Ismāʿīl ibn Jaʿfar al-Mubārak (Arabic: إسماعيل بن جعفر‎; c. born: 719 AD, Medina - died circa 762 AD, Medina) was the eldest son of Imam Ja'far al-Sadiq. He is also known as Isma'il Al-Ãraj ibn Ja'far (اسماعيل الاعرج ابن جعفر الصادق).[1][2][3][4] Following Ja'far's death, the Shia community split between those who would become the Twelver Shia and those who believed that the Imamate passed to Ja'far's son, Isma'il; the Isma'ili branch of Shia Islam is accordingly named for Isma'il.[5] According to both the Nizari and Mustaali Shia sects, he is the rightful successor of the sixth Imam, Jafar al-Sadiq, and the seventh Imam.

Isma'il ibn Ja'far
(إسمعيل الديباج بن جعفر الصادق (رحمه الله.png
Born103 AH
(approximately 722 C.E)
Died138 AH
(approximately 762 C.E)
Resting placeAl-Baqi' Madina Saudi Arabia
Other namesAbu Muhammad, Isma'il Al-A"raj
Known forElder son of Ja'far al-Sadiq, sixth Ismāʿīlī Imām, Syed
Titleaz-Azbab-i-Itlaq (Absolute lord), Al-Wafi, Al-aa"raj
PredecessorJa'far al-Sadiq According to Isma'ili Shia
SuccessorMuhammad ibn Isma'il According to Isma'ili Shia
ChildrenMuhammad ibn Isma'il, Ali ibn Isma'il, Fatima
Parent(s)
RelativesMusa al-Kadhim

Contents

BiographyEdit

Isma'il was born in Shawwal 100 AH/719 AD He was the eldest son of Imam Ja'far al-Sadiq. His mother, Fatima bint al-Hussain'l-Athram bin al-Hasan bin Ali, was the first wife of Ja'far al-Sadiq. He was the brother of Abdullah al-Aftah.

Isma'ili sources say that, after the age of seven, as his father's designated successor, Isma'il was kept apart from his siblings, limited in his contact with the public, with his father taking personal responsibility for his education. Given his father's reputation as a scholar and the number of distinguished students who sought out his tuition, Isma'il would have received excellent training. It is said that whenever Ja'far was ill and unable to fulfill his duties as Imam, he deputized Isma'il, although his role was restricted to the confines of the home.

According to Daftary, Isma'il may have taken part in an anti-Abbasid plot in 755 and identified with the more activist, or militant Shi'a (some of whom split off as the Zaydis). He may have been summoned to the Caliph's court with others to face charges but was spared execution, unlike some of his fellow plotters.[citation needed]

To protect him from persecution, his father sent him into hiding and publicly declared him deceased. The majority Twelver groups argue that Isma'il actually died during his father's Imamate in the year 138 AH/756 AD.

In about 762, Isma'il may have left Medina for Basra, although this is disputed. He is said to have had a full grasp of the esoteric truth, the inner message of Islam. He was succeeded by his son, Muhammad, as the 8th Isma'ili Imam, who was about 22 at the time. Some Isma'ilis believe that Muhammad bin Isma'il became "hidden" and will return as the Mahdi, to establish universal peace and justice.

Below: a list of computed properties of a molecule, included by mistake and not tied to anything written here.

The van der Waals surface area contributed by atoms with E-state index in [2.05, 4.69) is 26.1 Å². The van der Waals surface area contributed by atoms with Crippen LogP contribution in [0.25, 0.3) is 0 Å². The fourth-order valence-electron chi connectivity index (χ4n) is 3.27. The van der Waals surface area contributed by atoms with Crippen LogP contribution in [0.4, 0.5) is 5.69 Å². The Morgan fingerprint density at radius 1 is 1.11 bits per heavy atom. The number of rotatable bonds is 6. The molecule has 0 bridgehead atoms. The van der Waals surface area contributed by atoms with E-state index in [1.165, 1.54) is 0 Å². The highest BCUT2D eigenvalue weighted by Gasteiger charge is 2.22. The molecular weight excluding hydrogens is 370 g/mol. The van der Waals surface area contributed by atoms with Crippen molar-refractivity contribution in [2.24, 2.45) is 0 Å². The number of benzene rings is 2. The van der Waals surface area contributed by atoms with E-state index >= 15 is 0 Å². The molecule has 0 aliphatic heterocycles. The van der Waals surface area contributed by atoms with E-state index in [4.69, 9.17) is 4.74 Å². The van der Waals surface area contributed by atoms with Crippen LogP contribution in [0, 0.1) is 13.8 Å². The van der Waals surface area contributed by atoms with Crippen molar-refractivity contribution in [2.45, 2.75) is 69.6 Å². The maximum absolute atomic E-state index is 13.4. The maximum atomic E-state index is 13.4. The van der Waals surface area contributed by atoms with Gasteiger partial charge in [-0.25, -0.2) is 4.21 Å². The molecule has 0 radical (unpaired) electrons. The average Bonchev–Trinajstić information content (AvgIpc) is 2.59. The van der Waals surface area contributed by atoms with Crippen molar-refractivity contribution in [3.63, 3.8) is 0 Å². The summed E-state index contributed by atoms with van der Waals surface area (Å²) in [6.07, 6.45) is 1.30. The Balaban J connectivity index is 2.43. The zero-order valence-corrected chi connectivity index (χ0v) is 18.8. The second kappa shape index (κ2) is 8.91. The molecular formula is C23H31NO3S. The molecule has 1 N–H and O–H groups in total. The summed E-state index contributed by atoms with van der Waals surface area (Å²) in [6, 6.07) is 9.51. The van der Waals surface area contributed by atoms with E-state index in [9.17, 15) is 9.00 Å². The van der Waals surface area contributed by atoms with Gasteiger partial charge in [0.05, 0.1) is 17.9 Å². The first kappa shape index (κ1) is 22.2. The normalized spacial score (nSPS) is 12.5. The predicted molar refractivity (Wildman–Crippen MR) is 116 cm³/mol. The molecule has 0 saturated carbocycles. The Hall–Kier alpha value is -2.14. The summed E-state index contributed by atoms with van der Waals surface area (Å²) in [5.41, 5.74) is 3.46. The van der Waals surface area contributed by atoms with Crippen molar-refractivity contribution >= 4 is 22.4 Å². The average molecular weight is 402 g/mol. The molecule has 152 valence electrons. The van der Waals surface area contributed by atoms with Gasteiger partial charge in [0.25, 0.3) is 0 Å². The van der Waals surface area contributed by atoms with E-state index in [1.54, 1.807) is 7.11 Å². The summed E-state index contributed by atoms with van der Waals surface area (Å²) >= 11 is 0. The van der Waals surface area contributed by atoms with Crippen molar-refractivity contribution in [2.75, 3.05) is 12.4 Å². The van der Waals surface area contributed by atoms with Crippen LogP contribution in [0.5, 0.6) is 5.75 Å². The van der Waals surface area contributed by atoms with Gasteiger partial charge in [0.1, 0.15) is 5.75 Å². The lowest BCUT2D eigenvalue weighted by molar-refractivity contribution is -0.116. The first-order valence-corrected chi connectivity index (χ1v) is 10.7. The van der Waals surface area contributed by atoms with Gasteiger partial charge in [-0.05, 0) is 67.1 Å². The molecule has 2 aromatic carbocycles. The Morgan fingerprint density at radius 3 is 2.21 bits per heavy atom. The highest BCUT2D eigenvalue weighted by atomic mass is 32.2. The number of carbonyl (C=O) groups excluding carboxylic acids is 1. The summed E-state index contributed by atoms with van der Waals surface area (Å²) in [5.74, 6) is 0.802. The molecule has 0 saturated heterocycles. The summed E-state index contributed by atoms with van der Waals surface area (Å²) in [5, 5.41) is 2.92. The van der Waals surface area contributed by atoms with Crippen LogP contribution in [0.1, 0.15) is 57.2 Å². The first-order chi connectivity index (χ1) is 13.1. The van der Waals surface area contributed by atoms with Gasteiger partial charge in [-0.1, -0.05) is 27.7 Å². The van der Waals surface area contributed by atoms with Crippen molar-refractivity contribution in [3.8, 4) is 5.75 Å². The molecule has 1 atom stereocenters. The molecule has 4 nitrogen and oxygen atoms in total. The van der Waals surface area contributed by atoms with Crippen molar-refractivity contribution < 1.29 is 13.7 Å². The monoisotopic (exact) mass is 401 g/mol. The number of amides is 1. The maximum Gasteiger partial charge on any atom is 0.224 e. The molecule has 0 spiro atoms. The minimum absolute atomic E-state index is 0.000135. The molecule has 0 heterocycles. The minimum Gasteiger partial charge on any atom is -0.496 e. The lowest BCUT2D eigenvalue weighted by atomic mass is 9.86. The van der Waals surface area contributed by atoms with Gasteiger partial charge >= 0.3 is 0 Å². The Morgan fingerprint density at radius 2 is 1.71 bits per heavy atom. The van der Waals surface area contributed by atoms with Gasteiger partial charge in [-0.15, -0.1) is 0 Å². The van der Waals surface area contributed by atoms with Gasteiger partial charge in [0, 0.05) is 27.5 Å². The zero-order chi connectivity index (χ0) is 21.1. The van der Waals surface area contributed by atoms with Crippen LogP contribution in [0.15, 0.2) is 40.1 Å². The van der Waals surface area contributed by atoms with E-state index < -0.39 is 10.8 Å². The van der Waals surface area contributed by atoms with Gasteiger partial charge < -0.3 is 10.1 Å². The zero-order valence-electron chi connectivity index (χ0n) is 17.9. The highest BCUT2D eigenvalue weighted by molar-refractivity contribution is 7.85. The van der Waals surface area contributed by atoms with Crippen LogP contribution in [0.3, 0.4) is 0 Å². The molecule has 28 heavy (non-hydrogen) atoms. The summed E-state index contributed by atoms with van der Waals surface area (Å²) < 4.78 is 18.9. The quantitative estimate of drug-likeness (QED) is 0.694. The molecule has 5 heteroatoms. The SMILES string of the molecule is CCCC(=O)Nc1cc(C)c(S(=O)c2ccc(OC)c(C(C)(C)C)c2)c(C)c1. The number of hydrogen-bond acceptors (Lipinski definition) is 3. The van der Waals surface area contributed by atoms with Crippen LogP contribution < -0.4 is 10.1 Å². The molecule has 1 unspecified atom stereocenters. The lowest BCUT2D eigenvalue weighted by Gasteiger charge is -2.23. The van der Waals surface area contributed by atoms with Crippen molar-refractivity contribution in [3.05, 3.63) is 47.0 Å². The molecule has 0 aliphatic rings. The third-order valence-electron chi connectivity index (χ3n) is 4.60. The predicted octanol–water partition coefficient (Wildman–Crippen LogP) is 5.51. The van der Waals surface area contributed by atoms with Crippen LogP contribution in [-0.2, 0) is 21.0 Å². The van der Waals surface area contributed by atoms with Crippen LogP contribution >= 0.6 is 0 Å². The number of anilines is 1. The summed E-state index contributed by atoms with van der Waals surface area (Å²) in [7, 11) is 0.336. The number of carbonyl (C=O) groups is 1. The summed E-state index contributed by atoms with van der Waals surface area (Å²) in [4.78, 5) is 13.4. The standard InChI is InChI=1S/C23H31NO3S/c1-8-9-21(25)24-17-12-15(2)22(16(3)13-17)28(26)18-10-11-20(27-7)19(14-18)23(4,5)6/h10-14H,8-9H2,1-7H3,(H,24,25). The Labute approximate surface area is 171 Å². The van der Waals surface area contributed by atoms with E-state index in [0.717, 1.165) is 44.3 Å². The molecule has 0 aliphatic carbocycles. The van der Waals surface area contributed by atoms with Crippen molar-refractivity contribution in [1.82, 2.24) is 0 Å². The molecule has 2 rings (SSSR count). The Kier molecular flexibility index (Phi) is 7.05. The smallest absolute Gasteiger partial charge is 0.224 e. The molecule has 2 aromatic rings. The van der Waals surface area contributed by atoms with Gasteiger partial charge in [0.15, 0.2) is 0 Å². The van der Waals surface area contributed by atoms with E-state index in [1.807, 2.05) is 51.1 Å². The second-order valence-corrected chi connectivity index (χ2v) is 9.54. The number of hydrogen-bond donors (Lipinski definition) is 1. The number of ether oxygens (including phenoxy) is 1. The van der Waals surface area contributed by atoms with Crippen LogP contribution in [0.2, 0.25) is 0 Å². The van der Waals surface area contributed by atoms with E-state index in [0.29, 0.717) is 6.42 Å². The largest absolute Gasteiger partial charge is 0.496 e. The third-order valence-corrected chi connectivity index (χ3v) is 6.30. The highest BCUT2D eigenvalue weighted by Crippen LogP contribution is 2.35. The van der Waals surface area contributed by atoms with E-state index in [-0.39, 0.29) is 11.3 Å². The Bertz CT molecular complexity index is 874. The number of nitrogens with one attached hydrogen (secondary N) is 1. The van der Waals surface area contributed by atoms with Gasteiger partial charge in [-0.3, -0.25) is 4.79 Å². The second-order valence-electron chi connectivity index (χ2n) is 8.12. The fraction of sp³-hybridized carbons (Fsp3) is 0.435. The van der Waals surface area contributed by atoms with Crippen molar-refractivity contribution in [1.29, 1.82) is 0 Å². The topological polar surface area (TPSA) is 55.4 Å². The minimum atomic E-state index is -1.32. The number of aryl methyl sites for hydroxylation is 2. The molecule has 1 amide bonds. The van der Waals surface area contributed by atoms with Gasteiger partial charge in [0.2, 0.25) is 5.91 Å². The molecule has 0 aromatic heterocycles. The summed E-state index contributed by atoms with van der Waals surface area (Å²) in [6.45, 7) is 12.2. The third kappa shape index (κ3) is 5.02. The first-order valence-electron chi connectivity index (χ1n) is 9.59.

According to Daftary, Isma'il may have led a revolt against the Abbasids in 815, "and died shortly afterwards".[citation needed] He probably lived in "southwestern Persia ... from where he dispatched his own Dais to adjoining areas".[citation needed]

Burial placeEdit

According to some Isma'ili sources, Isma'il ibn Ja'far is buried in Salamiyah, a city located in Syria.[6] Other sources point to Al-Baqi' Madina as his burial place.[7] Twelver Shia's and Sunni Muslims sources have contradicted this, stating that he was buried in Al-Baqi' Medina, the holy Islamic city located in Hijaz.[8][9][10][11][12][13]

The Ismāʿīlī–IthnaʿAshari schismEdit

The Ismāʿīlī–Ithnaʿ Ashari split occurred during and after Imam Ja'far al-Sādiq’s lifetime. It was initially thought that Imam Ja'far al-Sādiq’s elder son, Isma'il ibn Ja’far (either first or second eldest to his first wife, Fatima bint al-Hussain) .[14] [15] would be the next Imam, arguably found in both Ismā'īlī and Twelver sources.[16] However, his untimely death prior to Imam Ja’far al-Sādiq’s death, led to multiple splits and theories within the community. [17]

What came to be known as Ismā'īlīs, are those who believed that the Imamate should remain within the line of Isma'il ibn Ja’far. It was believed that the designation went to Isma'il ibn Ja'far, and therefore the Imamate should continue through his lineage.[18] [19] His early supporters initially theorized that Isma'il ibn Ja’far’s death was staged, and he went into hiding out of fear for his life from the Abbasid Caliph al-Mansūr.[20] [21] They refused to acknowledge his death, and some even claimed to have seen him after his funeral. However, most Ismā'īlīs later accepted Isma'il ibn Ja’far’s death, and instead followed his son Muhammad ibn Isma'il as the next Imam, since the Imamate could still be continued through Isma'il ibn Ja’far’s lineage. On a theological level, Ismai'lis refuse to acknowledge Imams outside of the lineage of Ismail ibn Ja’far due to the notion of naṣṣ (designation) and ‘ișma (infallibility). Because Shi’as believe that the Imams are infallible and contain special knowledge of the Divine decree, it is inconceivable that Imam Ja'far al-Sādiq would have incorrectly chosen Imam Isma'il ibn Ja’far as his successor and then retract his original naṣṣ. This would mean that Imam Ja'far al-Sādiq either made a major mistake which would make him fallible, or later claims regarding other designations were forged narrations.